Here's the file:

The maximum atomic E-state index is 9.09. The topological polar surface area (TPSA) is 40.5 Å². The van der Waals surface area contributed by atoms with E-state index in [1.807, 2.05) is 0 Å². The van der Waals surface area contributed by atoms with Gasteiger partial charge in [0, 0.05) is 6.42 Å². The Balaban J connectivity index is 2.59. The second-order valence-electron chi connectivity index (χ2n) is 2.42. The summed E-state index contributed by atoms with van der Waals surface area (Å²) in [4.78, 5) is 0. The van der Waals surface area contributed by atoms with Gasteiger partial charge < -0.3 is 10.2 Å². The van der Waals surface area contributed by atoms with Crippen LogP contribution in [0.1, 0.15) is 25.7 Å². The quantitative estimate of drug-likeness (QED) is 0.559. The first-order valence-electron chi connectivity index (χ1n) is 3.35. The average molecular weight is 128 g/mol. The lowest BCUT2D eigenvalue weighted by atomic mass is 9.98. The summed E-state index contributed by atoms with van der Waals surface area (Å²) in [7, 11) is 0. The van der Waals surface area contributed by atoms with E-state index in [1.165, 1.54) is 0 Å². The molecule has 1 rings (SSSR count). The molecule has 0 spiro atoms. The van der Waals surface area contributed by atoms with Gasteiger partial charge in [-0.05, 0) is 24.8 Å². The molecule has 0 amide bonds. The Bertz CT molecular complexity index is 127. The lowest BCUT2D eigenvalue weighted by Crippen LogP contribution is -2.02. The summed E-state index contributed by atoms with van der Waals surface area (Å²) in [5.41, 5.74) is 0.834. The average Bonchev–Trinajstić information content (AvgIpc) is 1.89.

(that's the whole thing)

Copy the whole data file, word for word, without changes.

The maximum atomic E-state index is 9.09. The topological polar surface area (TPSA) is 40.5 Å². The van der Waals surface area contributed by atoms with E-state index in [1.807, 2.05) is 0 Å². The van der Waals surface area contributed by atoms with Gasteiger partial charge in [0, 0.05) is 6.42 Å². The Balaban J connectivity index is 2.59. The second-order valence-electron chi connectivity index (χ2n) is 2.42. The summed E-state index contributed by atoms with van der Waals surface area (Å²) in [4.78, 5) is 0. The van der Waals surface area contributed by atoms with Gasteiger partial charge < -0.3 is 10.2 Å². The van der Waals surface area contributed by atoms with Crippen LogP contribution in [0.1, 0.15) is 25.7 Å². The quantitative estimate of drug-likeness (QED) is 0.559. The first-order valence-electron chi connectivity index (χ1n) is 3.35. The average molecular weight is 128 g/mol. The lowest BCUT2D eigenvalue weighted by atomic mass is 9.98. The summed E-state index contributed by atoms with van der Waals surface area (Å²) in [7, 11) is 0. The van der Waals surface area contributed by atoms with E-state index in [1.165, 1.54) is 0 Å². The molecule has 1 rings (SSSR count). The molecule has 0 spiro atoms. The van der Waals surface area contributed by atoms with Gasteiger partial charge in [-0.05, 0) is 24.8 Å². The molecule has 0 amide bonds. The Bertz CT molecular complexity index is 127. The lowest BCUT2D eigenvalue weighted by Crippen LogP contribution is -2.02. The summed E-state index contributed by atoms with van der Waals surface area (Å²) in [5.41, 5.74) is 0.834. The average Bonchev–Trinajstić information content (AvgIpc) is 1.89.